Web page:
Do You Remember That Spring?

A wee poem looking ahead perhaps.

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Do you remember that spring
When the sea waters chilled and the ice stayed hard?
When polar bears marched across firmer ground
Sniffed fresh, clear air and hunted for seal?
Do you remember that spring?

Do you remember that spring
When dawn birds chorussed to the silent world
And rookeries exploded with noise and news?
When skylarks soared in startling blue?
Do you remember that spring?

Do you remember that spring
When the sparrow-hawk watched while far below
Rabbit prey romped in empty roads,
And ducks dog-paddled in city fountains?
Do you remember that spring?

Do you remember that spring
When insects thrummed and hummed
In daisy spreads and buttercup blankets,
And an urban fox strolled through a mall?
Do you remember that spring?

Do you remember that spring
When Gaia shook off her dusty skirts,
Quaffed draughts of pure invigorating air
Arose and kissed the burgeoning earth?
And the healing began
That spring.

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Putting Up with Coronavirus 3: Books for Kids

So the kids are at home for the duration. And you have to entertain and educate them all day, every day for the next 12 weeks or however long it takes to get rid of the Covid 19 epidemic. Here’s a selection of a few of the books from my bookshelves that would help to keep them occupied while you have a coffee/tea/G&T/meltdown.

For younger children, Linda Strachan’s What Colour is Love? follows a baby elephant as he asks that question of lots of other animals till he gets the perfect answer. The kids can listen to it being read here by Linda:

For kids who are learning to read, then The Loch Ness Monster Spotters is for them. The McFee family are desperate to spot Nessie but do they?

My book, A Drop of Rainbow Magic  is a collection of stories and poems I wrote for the BBC’s Children’s programmes on radio and TV. But it has no pictures to  go with them. There are spaces left for the kids to use their imaginations and draw their own pictures to accompany the stories. And give you a break as well!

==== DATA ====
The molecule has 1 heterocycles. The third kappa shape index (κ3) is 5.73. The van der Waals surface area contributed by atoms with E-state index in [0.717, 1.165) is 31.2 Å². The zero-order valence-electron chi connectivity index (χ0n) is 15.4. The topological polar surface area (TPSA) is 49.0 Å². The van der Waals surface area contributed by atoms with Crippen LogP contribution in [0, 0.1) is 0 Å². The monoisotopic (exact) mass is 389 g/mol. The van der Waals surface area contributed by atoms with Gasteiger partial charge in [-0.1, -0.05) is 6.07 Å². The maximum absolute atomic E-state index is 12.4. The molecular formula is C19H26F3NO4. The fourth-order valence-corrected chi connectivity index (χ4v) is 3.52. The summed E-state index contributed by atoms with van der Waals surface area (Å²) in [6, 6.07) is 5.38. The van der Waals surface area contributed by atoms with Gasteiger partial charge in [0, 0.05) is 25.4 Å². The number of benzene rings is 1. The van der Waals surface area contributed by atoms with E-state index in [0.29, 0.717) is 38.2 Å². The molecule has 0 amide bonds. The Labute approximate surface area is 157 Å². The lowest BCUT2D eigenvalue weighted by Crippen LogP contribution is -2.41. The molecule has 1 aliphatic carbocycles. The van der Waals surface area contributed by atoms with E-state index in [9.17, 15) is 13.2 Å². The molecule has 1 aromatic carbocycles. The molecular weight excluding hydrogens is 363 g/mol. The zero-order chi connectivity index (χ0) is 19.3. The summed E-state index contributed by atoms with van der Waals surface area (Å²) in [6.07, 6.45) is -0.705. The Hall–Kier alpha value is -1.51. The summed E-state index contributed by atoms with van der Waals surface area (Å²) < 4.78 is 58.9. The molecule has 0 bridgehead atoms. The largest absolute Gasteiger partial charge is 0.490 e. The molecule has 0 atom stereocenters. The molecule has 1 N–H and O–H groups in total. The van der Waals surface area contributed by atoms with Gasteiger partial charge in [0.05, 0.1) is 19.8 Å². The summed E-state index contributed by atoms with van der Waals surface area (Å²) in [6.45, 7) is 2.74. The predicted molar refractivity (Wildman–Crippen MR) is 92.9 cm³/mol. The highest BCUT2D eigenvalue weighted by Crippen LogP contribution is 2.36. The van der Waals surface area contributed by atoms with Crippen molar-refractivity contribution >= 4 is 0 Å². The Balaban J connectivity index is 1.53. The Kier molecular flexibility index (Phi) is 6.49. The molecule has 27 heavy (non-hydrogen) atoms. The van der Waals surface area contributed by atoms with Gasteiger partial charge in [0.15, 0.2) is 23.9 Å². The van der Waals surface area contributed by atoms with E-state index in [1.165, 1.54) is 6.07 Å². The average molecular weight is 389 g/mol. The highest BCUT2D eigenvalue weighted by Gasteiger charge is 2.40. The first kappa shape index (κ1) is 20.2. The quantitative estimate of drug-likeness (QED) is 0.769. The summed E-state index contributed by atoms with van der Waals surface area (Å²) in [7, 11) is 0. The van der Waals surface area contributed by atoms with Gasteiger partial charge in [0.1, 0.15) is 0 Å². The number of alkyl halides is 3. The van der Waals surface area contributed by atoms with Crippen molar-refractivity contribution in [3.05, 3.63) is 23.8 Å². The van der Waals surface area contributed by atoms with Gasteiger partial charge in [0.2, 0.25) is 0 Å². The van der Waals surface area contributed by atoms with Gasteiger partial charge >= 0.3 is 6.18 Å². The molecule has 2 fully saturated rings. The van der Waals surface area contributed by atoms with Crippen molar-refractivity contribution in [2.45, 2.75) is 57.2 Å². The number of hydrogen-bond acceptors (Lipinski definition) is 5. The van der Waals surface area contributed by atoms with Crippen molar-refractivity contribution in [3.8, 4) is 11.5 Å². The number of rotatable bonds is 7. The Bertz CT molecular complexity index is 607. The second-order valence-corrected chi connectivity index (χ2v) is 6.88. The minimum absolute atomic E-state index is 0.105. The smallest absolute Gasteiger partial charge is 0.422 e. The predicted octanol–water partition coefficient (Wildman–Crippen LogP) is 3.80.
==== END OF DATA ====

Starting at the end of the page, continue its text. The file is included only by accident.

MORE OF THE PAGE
Pirates are always popular and The Jolley-Rogers and the Monster’s Gold is a swash-buckling tale of a monster who eats those who come in search of gold. Can they defeat the monster and find the treasure?

For older kids (and not just girls) Goth Girl and the Ghost of a Mouse is a beautiful, funny and intriguing book with a secret book hidden in the back of it. Ada Goth has no friends but Ishmael, a mouse ghost, and together they set out to find what is going on in their spooky home.

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Putting up With Coronavirus Part 2

Having settled into your restricted lifestyle while outside, all hell seems to be raging, here’s another selection of books to keep you occupied. I’ve read and enjoyed them all, some I’ve bought, others are courtesy of my local library. I enjoy going to the library as I can make a random selection of titles to borrow and find out new authors to try. I often choose a book that the librarians have set out apart from the rows of books on the shelves or a book that has been recently returned. Or I simply reach out my hand and grab one from a shelf. It makes for an interesting reading selection.